“Exposure as a method of active measures is used to reveal to the world public or the public of individual countries secret anti-Soviet plots, aggressive plans and intentions, bad deeds and other such actions of military political groupings of the enemy, state agencies, parties and their leaders and also the revelation of subversive plans of imperialist states against the socialist countries, national-liberation movements, progressive regimes and democratic forces. Exposure operations can have significant influence on the formation of public opinion abroad in the direction favorable to the Soviet Union, enable the strengthening of anti-American sentiments in various countries, the growth of the anti-war movement and so on.”

– Compromise is used to damage politically or morally states, political, religious etc. organizations and anti-Soviet emigre centers

“Special positive influence involves making an influence on a government party, individual political, state, civic figures, representatives of business circles advantageous to the USSR, as a rule, within the laws of the country under surveillance.”

p. 88

“Forms for conducting active measures by such methods are very diverse: influential talks with prominent figures of foreign countries, upon whom depends important political decision; promoting targeted information and disinformation; bringing documentary materials advantageous to the Soviet Union to individual state, political and civic figures as well as civic organizations; publication in the foreign press of articles, publication of books, brochures, leaflets in the name of foreign authors; organization of radio and television broadcasts; press conferences and interviews with prominent state, political and civic figures, prominent scientists and other influential foreigners in accordance with the theses prepared by Service “A” of the PGU; instigation in foreign countries of meetings, rallies, demonstrations, appeals to the governments, inquiries in parliaments; promotion of decisions, resolutions, manifestos corresponding to the interests of the Soviet Union and so on.”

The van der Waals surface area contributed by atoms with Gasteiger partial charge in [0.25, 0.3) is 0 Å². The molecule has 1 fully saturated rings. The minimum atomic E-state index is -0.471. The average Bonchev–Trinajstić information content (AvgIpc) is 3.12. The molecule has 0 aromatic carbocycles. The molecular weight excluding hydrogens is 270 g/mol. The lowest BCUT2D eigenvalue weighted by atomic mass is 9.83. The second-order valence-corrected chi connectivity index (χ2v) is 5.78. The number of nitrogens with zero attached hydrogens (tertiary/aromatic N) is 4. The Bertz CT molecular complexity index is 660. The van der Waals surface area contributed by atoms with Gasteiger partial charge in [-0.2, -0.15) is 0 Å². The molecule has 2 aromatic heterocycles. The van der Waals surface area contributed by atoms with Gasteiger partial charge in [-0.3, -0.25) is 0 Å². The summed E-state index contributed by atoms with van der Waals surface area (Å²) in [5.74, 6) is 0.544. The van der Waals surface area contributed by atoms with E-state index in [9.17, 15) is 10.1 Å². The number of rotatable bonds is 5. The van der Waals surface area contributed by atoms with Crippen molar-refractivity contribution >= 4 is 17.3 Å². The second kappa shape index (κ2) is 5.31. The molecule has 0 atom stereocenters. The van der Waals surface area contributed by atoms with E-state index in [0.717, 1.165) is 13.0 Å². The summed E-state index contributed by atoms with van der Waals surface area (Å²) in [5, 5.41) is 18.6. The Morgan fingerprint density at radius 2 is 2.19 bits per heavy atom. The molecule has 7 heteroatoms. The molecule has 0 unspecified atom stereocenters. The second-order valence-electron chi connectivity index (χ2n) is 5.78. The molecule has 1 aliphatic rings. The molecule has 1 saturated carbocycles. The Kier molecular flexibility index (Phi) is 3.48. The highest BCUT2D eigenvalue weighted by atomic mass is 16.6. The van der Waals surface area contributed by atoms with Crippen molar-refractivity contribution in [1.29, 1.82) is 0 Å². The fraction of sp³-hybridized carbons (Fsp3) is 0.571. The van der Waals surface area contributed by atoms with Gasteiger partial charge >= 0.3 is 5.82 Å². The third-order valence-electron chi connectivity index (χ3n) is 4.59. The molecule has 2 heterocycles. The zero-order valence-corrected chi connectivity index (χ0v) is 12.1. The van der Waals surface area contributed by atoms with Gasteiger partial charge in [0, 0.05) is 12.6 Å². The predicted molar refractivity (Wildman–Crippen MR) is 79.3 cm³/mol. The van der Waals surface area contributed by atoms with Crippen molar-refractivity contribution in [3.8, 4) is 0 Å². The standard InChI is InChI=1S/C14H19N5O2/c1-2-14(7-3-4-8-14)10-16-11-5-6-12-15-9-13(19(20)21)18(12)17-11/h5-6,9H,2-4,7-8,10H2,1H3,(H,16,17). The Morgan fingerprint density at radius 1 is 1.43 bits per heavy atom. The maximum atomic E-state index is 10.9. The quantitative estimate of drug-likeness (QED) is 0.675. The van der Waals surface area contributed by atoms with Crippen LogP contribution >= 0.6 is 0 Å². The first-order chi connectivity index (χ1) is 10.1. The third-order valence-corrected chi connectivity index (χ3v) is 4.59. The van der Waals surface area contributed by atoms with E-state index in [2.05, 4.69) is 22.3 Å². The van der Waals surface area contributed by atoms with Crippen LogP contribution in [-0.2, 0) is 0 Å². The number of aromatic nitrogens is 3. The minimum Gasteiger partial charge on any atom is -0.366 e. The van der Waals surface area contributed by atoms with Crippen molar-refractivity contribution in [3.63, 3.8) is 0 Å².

– given importance of the press in western countries, special attention should go to foreign journalists, commentators, publishers.

“Their appearances with the use of our theses in the press, on the radio and on television can influence the public in the countries of the enemy in a light favorable to the USSR”.

– agents in religious organizations can be effective on the issues of war and peace, promoting the anti-war movement, supporting Soviet initiatives, and also can “counteract the Vatican’s subversive actions and neutralize the tendencies in the Islamic movement hostile to the USSR”.

p. 91

– visitors to the USSR are steered toward information of interest to the USSR, with the help of intelligence agents, they get targeted information.

“Of important significance is the constant nature of the actions on the foreigner during the entire period of his stay in the USSR, the diversity of means of influence, the wide selection of necessary specialists and authorities, the presence of conditions for creating an atmosphere enabling the increase in the foreigner of the susceptibility of the influence on him.”

p. 94

– disinformation work with books and brochures isn’t that different than the “legal” rezidentura’s work with APN news, Soviet Peace Committee materials etc.